Surname: Magee

Descendants of Charles Howard, North Bridgewater, MA

CHARLES HOWARD, founder and president of the Howard & Poster Company, one of the largest and best known shoe manufacturing concerns in this Commonwealth, and an original promoter of the Brockton Agricultural Society, of which he is also president, is one of the foremost business men and citizens of Brockton, Plymouth Co., Mass., for over forty years continuously and prominently identified with the industrial and financial growth of that city. Mr. Howard was born Jan. 9, 1837, in North Bridgewater, now Brockton, eldest son of the late Charles and Lavina (Rounds) Howard, and a descendant of several of New...

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An Historical Sketch of the Seneca County Medical Society

At the anniversary meeting of the Seneca County Medical Society held at Waterloo, July 23, 1885, a resolution was introduced by Dr. S. R. Welles, and adopted by the Society, that a committee be appointed which should prepare biographical sketches of members of the Society from its earliest history to the present time. As a result, this manuscript was published which includes 75 biographies of the early pioneers of the Seneca County Medical Society.

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Slave Narrative of John Cameron

Person Interviewed: John Cameron Location: Jackson, Mississippi Date of Birth: 1842 John Cameron, ex-slave, lives in Jackson. He was born in 1842 and was owned by Howell Magee. He is five feet six inches tall, and weighs about 150 pounds. His general coloring is blackish-brown with white kinky hair. He is in fairly good health. “I’se always lived right here in Hinds County. I’s seen Jackson grow from de groun’ up. “My old Marster was de bes’ man in de worl’. I jus’ wish I could tell, an’ make it plain, jus’ how good him an’ old Mistis was. Marster was a rich man. He owned ’bout a thousand an’ five hund’ed acres o’ lan’ an’ roun’ a hund’ed slaves. Marster’s big two-story white house wid lightning rods standin’ all ’bout on de roof set on top of a hill. “De slave cabins, ‘cross a valley from de Big House, was built in rows. Us was ‘lowed to sing, play de fiddles, an’ have a good time. Us had plenty t’ eat and warm clo’es an’ shoes in de winter time. De cabins was kep’ in good shape. Us aint never min’ workin’ for old Marster, cause us got good returns. Dat meant good livin’ an’ bein’ took care of right. Marster always fed his slaves in de Big House. “De slaves would go early to de fiel’s an...

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Biographical Sketch of H. W. Magee

H. W. Magee, attorney at law, Mattoon; was born in Coles Co., Ill., in October, 1847; his father came from Cynthiana, Ky., and settled in Coles Co., Ill., in 1832; here he engaged in farming; he relates that his father labored a whole year for Joseph VanDeren for $96; when H. W., was 2 years of age, his father moved to the western portion of Missouri, and was there during the border troubles; in the fall of 1857, he returned with his family to Coles Co., and settled in what is known as ” Dead Man’s Grove ;” in 1872, he moved to Louisa Co., Iowa, where he at present resides; having obtained a good common-school education, at the age of 20 years, H. W. entered the office of the Circuit Clerk, at Charleston, as Deputy; here he remained about two and a half years; in the winter of 1869, he entered the law department of Michigan University, from which he graduated in the spring of 1872; at that date, he was admitted to practice in the courts of Michigan, and, the summer of 1872, was admitted to the courts of Illinois; he began the practice of his profession in Mattoon, his present residence. He was married in the spring of 1873 to Ellen J. Barnes, a native of Indianapolis; has one...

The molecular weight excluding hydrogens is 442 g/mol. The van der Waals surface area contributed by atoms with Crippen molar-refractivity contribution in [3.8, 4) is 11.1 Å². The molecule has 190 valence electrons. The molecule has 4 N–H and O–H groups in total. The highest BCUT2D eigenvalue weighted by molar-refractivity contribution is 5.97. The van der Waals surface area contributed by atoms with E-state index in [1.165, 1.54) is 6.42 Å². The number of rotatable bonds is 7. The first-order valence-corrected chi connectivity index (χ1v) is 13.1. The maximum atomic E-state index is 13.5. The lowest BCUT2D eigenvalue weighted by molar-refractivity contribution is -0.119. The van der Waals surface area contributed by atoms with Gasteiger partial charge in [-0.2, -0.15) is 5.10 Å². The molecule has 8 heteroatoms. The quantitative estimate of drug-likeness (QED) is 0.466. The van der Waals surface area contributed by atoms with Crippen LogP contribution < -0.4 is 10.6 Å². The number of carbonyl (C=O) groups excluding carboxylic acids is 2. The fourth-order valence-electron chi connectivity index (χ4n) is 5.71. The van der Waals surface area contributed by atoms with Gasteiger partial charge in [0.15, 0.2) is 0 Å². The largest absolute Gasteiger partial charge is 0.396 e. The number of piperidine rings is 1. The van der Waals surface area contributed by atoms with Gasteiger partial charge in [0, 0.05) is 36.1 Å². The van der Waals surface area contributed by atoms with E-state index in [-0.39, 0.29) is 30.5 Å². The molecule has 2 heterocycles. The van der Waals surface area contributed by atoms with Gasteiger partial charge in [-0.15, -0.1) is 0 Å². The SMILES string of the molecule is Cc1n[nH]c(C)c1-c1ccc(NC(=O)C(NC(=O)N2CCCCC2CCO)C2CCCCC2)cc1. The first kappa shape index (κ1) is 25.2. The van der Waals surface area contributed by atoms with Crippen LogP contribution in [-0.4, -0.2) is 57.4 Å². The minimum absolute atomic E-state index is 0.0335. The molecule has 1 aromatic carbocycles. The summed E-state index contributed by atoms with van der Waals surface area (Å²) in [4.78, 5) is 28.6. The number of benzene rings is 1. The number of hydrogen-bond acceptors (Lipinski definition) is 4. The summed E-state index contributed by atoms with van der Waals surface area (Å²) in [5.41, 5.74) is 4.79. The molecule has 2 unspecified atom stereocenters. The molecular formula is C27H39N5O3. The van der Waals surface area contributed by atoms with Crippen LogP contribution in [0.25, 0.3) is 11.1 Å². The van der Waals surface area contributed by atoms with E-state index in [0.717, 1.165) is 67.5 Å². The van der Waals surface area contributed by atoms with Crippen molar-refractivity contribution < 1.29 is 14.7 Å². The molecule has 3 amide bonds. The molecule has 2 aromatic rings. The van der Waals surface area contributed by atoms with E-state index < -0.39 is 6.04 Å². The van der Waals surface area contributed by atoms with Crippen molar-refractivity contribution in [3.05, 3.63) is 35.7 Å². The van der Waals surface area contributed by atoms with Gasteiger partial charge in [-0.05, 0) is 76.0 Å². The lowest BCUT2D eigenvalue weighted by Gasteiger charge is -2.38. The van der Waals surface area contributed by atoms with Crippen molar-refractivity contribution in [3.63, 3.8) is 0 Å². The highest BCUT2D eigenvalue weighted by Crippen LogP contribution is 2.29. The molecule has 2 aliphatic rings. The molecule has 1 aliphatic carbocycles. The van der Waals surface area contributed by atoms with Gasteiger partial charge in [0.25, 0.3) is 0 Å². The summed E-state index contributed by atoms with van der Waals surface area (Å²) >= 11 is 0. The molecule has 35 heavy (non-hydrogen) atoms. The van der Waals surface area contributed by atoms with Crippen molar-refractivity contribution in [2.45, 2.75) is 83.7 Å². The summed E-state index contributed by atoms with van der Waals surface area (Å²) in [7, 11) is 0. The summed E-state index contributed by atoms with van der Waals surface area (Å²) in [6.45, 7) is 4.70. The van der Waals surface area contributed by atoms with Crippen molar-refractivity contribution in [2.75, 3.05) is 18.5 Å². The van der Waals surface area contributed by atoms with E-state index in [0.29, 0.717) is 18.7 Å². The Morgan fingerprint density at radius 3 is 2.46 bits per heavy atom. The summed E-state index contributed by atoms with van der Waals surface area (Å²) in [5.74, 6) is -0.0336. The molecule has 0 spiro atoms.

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Biography of Stephen R. Magee, M. D.

Stephen R. Magee, M. D. Among the representative orange groves and vineyards of Arlington in Riverside, mention should be made of that owned by D. Magee. The improvements on this place were commenced by Mrs. Magee in August, 1875. It was then a wild and barren plain. Mrs. Magee in that year preceded the Doctor to California and located on a forty-acre tract, on what is now the corner of Center and Palm avenues. She caused a small cottage to be erected, in which herself and children were domiciled, and then at once commenced the planting of ornamental trees and shrubbery and flowers, and as soon as the ground could be cleared, entered into horticultural pursuits by planting citrus and deciduous trees and vines. The Doctor arrived in 1876 and found that his energetic wife had made rapid progress. He entered heartily into the improvements, and soon laid the foundation to one of the finest properties in the colony. He found his acreage more than he could devote the proper care and cultivation desired and later sold off all but twenty acres. He has now sixteen acres in oranges, about equally divided in seedlings and budded fruit, and four acres in vineyard, devoted to Muscat raisin grapes. Both the Doctor and his wife are thorough horticulturists, and as illustrative of their success in orange growing it is noted that...

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